What Are My Rights as a Remote Worker?
Advanced technology, along with a growing global market, has led many companies to adopt remote worker policies in recent years. And the COVID-19 pandemic seems to have further proven that companies can be productive, even when their employees are working from home instead of in an office.
One thing that is important to consider as remote positions become more common is how this type of arrangement affects employment rights. Employment law attorney Gregory Thyberg helps workers in Sacramento, CA, and across the state understand remote workers’ rights, so that they are not violated as a result of their work status.
Know Your Rights as a Remote Worker
There are numerous laws, at both the state and federal level, that are in place to protect employee rights. Some of the most basic entitlements provided by employment laws include:
- The right to work in an environment that is free of harassment or discrimination on the basis of race, color, religion, sex, national origin, age (for those over the age of 40), or disability
- The right to request reasonable accommodations that are needed due to medical conditions or religious beliefs
- The right to equal pay for equal work
- The right to report unsafe work environments, harassment, or discrimination (or to participate in a discrimination lawsuit) without facing retaliation or punishment for doing so
Although many of these laws were put in place before remote workers were a factor, they do not apply only to individuals who work within the walls of a business. Every Sacramento employee (excluding contract workers) has the same rights to the abovementioned entitlements, regardless of if they work in an office, in their home, or even in the lobby of a local coffee shop.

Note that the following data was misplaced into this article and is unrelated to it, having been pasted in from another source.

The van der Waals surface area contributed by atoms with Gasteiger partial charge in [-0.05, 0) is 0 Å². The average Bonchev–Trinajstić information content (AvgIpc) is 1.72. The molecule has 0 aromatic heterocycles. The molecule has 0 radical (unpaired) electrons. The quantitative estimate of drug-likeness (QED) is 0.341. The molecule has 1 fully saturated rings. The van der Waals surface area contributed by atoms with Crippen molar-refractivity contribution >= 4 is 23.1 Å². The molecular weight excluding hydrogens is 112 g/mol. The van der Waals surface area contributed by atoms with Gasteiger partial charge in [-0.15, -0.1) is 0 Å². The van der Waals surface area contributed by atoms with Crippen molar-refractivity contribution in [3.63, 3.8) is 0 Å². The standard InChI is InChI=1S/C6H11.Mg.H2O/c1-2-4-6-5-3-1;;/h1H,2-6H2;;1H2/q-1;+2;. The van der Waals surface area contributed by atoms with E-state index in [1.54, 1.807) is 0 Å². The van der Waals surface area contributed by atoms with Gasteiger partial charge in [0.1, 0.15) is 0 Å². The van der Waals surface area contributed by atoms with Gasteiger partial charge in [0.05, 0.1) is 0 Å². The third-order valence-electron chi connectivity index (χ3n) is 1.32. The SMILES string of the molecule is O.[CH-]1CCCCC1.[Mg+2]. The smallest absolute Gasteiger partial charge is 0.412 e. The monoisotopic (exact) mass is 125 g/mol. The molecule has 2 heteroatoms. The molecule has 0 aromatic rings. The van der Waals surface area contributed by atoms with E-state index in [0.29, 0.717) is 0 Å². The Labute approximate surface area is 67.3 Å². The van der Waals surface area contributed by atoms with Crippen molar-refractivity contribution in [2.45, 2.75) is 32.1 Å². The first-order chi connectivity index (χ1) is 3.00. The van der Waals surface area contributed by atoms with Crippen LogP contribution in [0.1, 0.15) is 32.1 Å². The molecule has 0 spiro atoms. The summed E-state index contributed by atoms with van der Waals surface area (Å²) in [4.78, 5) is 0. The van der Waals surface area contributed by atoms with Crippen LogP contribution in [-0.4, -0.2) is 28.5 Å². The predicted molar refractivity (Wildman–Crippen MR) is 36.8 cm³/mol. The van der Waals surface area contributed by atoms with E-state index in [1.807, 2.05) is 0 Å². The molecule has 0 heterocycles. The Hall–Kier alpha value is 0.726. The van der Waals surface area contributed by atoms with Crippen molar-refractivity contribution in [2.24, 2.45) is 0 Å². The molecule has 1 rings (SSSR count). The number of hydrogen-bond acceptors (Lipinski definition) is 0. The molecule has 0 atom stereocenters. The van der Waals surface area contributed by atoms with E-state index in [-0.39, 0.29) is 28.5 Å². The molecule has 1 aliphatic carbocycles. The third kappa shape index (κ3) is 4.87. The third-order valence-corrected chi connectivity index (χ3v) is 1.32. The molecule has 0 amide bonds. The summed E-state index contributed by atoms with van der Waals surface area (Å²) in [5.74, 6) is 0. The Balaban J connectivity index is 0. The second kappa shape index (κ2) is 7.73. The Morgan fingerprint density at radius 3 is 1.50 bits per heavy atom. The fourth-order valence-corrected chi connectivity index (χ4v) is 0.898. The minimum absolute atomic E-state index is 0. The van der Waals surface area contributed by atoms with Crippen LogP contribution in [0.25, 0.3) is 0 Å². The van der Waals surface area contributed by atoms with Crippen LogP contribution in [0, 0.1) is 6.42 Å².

Remote Workers and Monitoring
Most employees are monitored by their employer to some degree. When an employee works at their place of business, it is much easier for employers to keep track of what type of work is being done, inter-office communication, and the number of hours that are being worked. If an employee is a remote worker, they can expect some digital monitoring to take place.
It is reasonable for remote workers to be asked to use some type of record-keeping or digital time tracking system to log the number of hours worked. And just as if they were working in an office setting, employers will likely have access to an employee’s inter-office communications. While this is legal, remote workers have the right to a degree of privacy. Therefore, any remote work monitoring should be included in a written policy that is agreed to, and signed, by the employee.
Remote Workers and Work Hours
It is important for remote workers, especially those who are hourly employees, to understand their rights regarding work hours and overtime. It is easy for remote workers to get caught up in work and put in hours beyond the standard 40 hour workweek. If a remote employee works in excess of 40 hours a week (or in excess of 8 hours a day in the state of California), they are due overtime pay, which is paid at the rate of one and a half times the regular rate of pay. While employees should seek approval before working overtime, they are due overtime wages regardless of whether the extra work hours have been previously approved.
Remote Workers and Business Expenses
Remote workers in the Sacramento area are likely to incur business-related expenses. California law requires that businesses pay employees back for these costs. As such, remote workers may seek reimbursement for expenses related to their remote workstations, which may include computer and/or software equipment, and ongoing fees for internet or other utilities.
If you are considering a remote worker position, it is important that you fully understand your rights as an employee. Employment law attorney Gregory Thyberg can answer any questions you may have about remote work policies, or can assist you in filing a claim if your employee rights have been violated. To learn more, send us a message online, or call us at (916) 204-9173.